Marie Donker's Blue Hole Date: 3/6/2010 Diver: Brian Kakuk Location: Sandy Point, Abaco, Bahamas Site: Marie Donker's Blue Hole Time: 11:38 AM Max Depth: 62 feet Bottom Time: 55 minutes Mode: Open Circuit Side Mount Gas: EAN 28, two side mount cylinders
I was invited to check out this small marine blue hole opening in the mangrove channel behind the home of Marie Donker, a resident of Sandy Point, the southern most settlement on Abaco Island.
Marie's friend Rick, had a bone fishing skiff moored at the end of a very small dock in a dense mangrove channel, close to the blue hole, so he offered to give me a liftout to the site about 600 feet away.Once we got anchored near the site, I dropped down into some unusually chilly water.The Bahamas is known for it's warm water temperatures, often near 90 degrees in some of the marine caves here in the summer time, but this time of year the strong cold fronts had chilled down the very shallow bank water to a very icy 60 degrees!I know the northeastern divers are rolling their eyes right now, but this is very cold for an island boy after 23 years in the Bahamas.Itís hard to believe my coldest cave dive ever, was right here in the Bahamas.
Once I got over the chill, I dropped down into a vertical fissure where the cold, clear water was emerging, and a few small snappers were freaking out at the sight of the noisy bubble generating intruder disturbing the ebb and flow of their daily living.
A very convenient tie off at 20 feet made for a quick start of the dive, At least until I got to the bottom of the fracture.There was one small, odd shaped opening with a flake of rock sticking right into the center of it, leaving me no choice but to remove one cylinder to get through.I tied off to the flake, pulled out some slack and locked off the reel, then dropped it down through the small hole.Following on of my removed cylinders, I squeezed down through the entrance with out too much hassle, landing on a mangrove leaf covered floor at a depth of 45 feet.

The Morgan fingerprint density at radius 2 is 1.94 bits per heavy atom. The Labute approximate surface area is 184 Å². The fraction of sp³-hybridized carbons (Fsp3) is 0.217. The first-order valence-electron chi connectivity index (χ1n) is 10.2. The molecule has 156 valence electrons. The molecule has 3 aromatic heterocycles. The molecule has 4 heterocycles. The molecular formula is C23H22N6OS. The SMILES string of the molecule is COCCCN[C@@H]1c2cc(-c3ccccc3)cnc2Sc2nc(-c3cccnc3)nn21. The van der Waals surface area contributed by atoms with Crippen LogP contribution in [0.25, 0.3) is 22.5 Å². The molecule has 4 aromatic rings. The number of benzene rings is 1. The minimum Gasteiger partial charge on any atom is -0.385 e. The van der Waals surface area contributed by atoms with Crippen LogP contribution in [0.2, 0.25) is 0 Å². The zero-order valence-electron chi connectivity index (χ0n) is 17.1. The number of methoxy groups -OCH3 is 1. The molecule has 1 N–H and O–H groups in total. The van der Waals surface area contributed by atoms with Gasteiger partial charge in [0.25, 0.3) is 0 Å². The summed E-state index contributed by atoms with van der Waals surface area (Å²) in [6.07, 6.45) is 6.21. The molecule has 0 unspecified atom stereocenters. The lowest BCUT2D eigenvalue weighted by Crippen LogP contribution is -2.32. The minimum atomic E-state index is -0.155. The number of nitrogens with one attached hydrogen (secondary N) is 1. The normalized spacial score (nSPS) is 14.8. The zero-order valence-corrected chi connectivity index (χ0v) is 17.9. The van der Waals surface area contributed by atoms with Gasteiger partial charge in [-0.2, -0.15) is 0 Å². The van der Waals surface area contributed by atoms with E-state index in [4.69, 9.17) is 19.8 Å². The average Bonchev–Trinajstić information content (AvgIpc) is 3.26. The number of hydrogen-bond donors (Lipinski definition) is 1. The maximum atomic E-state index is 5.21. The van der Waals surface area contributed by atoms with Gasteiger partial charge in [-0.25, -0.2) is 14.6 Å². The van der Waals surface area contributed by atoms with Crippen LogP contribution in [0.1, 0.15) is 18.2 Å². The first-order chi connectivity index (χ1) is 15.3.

A small oval passage with clear water led off into the flow. This passage was only 4 to 5 feet in diameter, and was covered in colorful, filter feeding animals that gathered their food from the reversing currents that flow through the cave. White, blue, brown and orange sponges were scattered on the walls and ceiling, while the floor was a jumble of light gray organic muds, redish colored rock and loosely layered mangrove tree leaves.
The passage continued in a southeast direction slightly dipping to depths between 55 and 60 feet.There were several squeezes through mud and eroded formations along the way, but each time the passage opened up again on the other side of the restrictions.Eventually the passage began get smaller, and the sediments were slowly getting closer and closer to the ceiling.
Knowing I was going to be coming back through each of the odd shaped restrictions in zero visibility, I decided to stop the dive with 25 feet of line left on the reel.I tied off to one of the only solid wall projections I could find, cut the reel free and dropped a line arrow at the end, which is 695 feet from where I had entered the cave.
The first 4 or 5 minutes of the swim out were in nearly zero visibility making the odd shaped restrictions a bit of a challenge, but the water cleared up much faster than I had anticipated, giving me plenty of opportunities to look into some of the half dozen side leads I had seen on the way in.As I got closer to the entrance, I decided to tie off and check out one of these leads just to empty the reel.
By this time the tide had changed and the water was now siphoning into the cave.The lead I picked seemed to be paralleling the original passage, but I was stopped short of any more exploration when the line ran out on the reel.
My fingers were complaining in the colder than usual water, so I decided to head out and check out the different entrance openings at the front of the cave.After passing back through the original entrance restriction and replacing my cylinder, I could easily see another passage with light at the end of it off to the right.A short, 30 foot swim through this tunnel and I reached a vertical, 4 foot diameter solutional opening where dozens of small snappers were fighting to stay on one place in the strongly siphoning current.I pulled my way into the sunlight, past my bubbles, which were going the wrong way, and back into the small shallow bay where my newly found friends were waiting in the skiff.What an amazing dive.This cave has plenty of exploration potential left, but I think it will be done when the water warms up in the summer!